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Internationally Adopted Children With Unilateral Cleft Lip and Palate-Consonant Proficiency and Perceived Velopharyngeal Competence at the Age of 5.

Journal article
Authors AnnaKarin Larsson
Carmela Miniscalco
Hans Mark
Johnna Schölin
Radoslava Jönsson
Christina Persson
Published in The Cleft palate-craniofacial journal : official publication of the American Cleft Palate-Craniofacial Association
Pages 1055665619897233
ISSN 1545-1569
Publication year 2020
Published at Institute of Neuroscience and Physiology, Department of Health and Rehabilitation
Institute of Neuroscience and Physiology
Institute of Clinical Sciences, Department of Plastic Surgery
Institute of Clinical Sciences, Department of Otorhinolaryngology
Pages 1055665619897233
Language en
Links dx.doi.org/10.1177/1055665619897233
www.ncbi.nlm.nih.gov/entrez/query.f...
Subject categories Other Medical Sciences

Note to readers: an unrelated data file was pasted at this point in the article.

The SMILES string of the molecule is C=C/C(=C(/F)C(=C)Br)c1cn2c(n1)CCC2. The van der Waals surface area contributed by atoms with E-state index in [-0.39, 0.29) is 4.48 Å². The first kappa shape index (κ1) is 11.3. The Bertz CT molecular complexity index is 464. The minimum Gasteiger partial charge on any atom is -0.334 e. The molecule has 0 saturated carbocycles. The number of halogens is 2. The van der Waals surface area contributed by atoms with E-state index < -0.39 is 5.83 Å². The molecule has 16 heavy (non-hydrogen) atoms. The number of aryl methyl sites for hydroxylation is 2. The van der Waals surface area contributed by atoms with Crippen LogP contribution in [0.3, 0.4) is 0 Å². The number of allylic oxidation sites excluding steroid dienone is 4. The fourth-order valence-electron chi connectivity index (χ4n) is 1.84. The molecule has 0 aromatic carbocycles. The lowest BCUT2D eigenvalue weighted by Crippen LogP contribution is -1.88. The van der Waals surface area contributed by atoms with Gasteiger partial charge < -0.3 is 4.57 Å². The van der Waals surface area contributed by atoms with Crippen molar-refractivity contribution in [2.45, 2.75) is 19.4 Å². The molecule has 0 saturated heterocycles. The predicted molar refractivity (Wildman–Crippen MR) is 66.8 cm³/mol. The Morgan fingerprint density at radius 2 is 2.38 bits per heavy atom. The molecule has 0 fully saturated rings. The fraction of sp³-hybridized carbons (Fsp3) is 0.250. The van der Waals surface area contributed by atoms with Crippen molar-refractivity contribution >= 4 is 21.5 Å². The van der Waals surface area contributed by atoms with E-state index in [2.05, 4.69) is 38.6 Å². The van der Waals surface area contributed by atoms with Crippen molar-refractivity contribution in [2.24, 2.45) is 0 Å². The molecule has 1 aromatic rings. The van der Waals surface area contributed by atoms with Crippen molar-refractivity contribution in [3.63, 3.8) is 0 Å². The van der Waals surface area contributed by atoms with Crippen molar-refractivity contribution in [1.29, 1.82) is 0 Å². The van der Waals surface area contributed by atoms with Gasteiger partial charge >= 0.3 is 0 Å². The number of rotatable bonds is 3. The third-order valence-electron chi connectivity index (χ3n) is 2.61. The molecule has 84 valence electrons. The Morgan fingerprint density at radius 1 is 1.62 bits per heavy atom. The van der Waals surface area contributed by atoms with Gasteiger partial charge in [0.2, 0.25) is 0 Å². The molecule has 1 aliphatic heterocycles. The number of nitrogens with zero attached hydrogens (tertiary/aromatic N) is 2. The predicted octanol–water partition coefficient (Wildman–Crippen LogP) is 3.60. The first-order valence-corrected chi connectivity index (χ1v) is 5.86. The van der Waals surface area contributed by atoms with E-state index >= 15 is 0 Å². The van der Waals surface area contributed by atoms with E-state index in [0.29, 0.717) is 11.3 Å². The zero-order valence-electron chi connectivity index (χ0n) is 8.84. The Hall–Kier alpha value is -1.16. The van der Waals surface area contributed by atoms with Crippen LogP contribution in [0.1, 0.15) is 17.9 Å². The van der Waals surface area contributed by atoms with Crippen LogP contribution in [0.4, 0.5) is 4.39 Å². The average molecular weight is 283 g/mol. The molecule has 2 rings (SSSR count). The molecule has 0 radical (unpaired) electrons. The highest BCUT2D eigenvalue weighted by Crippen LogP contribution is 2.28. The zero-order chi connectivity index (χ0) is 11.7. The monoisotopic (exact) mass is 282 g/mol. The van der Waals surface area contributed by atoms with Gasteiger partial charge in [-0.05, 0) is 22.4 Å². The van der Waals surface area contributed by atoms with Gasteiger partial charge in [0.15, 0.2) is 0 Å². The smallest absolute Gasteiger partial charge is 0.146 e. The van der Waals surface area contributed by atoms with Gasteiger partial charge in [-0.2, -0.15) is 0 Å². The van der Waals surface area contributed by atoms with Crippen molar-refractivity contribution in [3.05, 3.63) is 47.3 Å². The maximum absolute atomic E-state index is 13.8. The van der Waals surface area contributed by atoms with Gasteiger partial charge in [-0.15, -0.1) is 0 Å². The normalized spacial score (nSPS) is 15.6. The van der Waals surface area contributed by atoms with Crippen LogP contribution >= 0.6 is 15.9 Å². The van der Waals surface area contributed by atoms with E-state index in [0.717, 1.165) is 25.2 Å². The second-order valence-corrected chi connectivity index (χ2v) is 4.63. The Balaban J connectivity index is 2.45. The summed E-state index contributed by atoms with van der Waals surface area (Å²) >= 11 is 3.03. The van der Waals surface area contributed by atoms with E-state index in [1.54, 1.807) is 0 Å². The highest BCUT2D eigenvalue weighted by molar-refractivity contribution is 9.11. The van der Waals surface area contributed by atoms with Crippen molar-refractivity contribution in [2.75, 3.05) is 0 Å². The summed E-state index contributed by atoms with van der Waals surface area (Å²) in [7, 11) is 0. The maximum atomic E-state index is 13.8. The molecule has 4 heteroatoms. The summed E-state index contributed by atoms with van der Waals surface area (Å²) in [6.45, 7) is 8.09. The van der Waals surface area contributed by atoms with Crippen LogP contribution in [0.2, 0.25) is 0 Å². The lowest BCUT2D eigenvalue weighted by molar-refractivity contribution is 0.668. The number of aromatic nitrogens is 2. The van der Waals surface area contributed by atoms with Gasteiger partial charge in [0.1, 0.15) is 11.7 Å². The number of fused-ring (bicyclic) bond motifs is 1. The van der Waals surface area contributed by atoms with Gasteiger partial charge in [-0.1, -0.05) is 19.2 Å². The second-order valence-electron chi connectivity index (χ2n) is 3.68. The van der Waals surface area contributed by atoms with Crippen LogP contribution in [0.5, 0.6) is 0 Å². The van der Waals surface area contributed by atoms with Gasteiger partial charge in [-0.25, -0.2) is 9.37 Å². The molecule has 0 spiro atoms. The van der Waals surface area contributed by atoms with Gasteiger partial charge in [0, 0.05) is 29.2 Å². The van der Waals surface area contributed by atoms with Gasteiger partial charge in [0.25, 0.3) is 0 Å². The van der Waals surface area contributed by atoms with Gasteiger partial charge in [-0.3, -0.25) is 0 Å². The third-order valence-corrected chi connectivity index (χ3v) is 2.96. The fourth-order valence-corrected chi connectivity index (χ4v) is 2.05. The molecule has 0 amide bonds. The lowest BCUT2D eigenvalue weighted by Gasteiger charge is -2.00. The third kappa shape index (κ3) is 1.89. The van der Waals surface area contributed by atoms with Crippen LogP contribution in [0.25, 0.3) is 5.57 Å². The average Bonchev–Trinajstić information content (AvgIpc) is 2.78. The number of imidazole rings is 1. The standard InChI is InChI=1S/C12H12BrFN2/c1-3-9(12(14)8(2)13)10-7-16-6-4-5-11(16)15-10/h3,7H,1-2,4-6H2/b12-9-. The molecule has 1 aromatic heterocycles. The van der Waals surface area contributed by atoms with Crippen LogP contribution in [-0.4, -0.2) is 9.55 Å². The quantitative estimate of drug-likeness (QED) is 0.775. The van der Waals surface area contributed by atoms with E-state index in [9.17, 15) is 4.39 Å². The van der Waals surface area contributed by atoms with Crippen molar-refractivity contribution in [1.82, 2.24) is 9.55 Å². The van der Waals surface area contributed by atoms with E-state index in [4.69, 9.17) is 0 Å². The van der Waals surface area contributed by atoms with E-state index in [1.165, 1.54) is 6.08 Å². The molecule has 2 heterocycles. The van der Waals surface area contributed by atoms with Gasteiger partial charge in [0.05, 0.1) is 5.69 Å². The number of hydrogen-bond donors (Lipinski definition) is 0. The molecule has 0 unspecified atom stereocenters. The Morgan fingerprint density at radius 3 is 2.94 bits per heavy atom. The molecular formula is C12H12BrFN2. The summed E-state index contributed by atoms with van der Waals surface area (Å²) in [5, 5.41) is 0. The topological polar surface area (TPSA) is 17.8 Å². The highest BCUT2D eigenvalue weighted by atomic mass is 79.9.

Abstract

To compare consonant proficiency, consonant errors, and the perceived velopharyngeal (VP) competence in internationally adopted (IA) children with unilateral cleft lip and palate (UCLP) and nonadopted (NA) children with the same cleft-palate type at age 5.Case-control study based on phonetic transcriptions of standardized speech recordings of 5-year-olds at a tertiary hospital.Twenty-five IA children were compared to 20 NA children. All consecutive patients at a cleft lip and palate center participated.Consonant proficiency was measured using percentage consonants correct, percentage consonants correct-adjusted for age, percentage correct place, percentage correct manner, and consonant inventory. Cleft speech characteristics (CSCs), developmental speech characteristics (DSCs), and the perceived VP competence were also measured.The IA children had significantly lower values for all consonant proficiency variables (p < .05) and a smaller consonant inventory (p = .001) compared to the NA children. The IA children had a higher frequency of CSCs (IA = 84%, NA = 50%, p < .05) and DSCs (IA = 92%, NA = 65%, p = .057), and twice as many IA children as NA children had perceived VP incompetence (IA = 52%, NA = 25%, p = .17).Severe speech disorder was more common in IA children than in NA children at age 5. Most importantly, the speech disorders seem to be not only cleft-related. More detailed speech assessments with a broader focus are needed for IA children with UCLP. Longitudinal studies are recommended to further investigate the impact of speech difficulties in IA children's daily lives.

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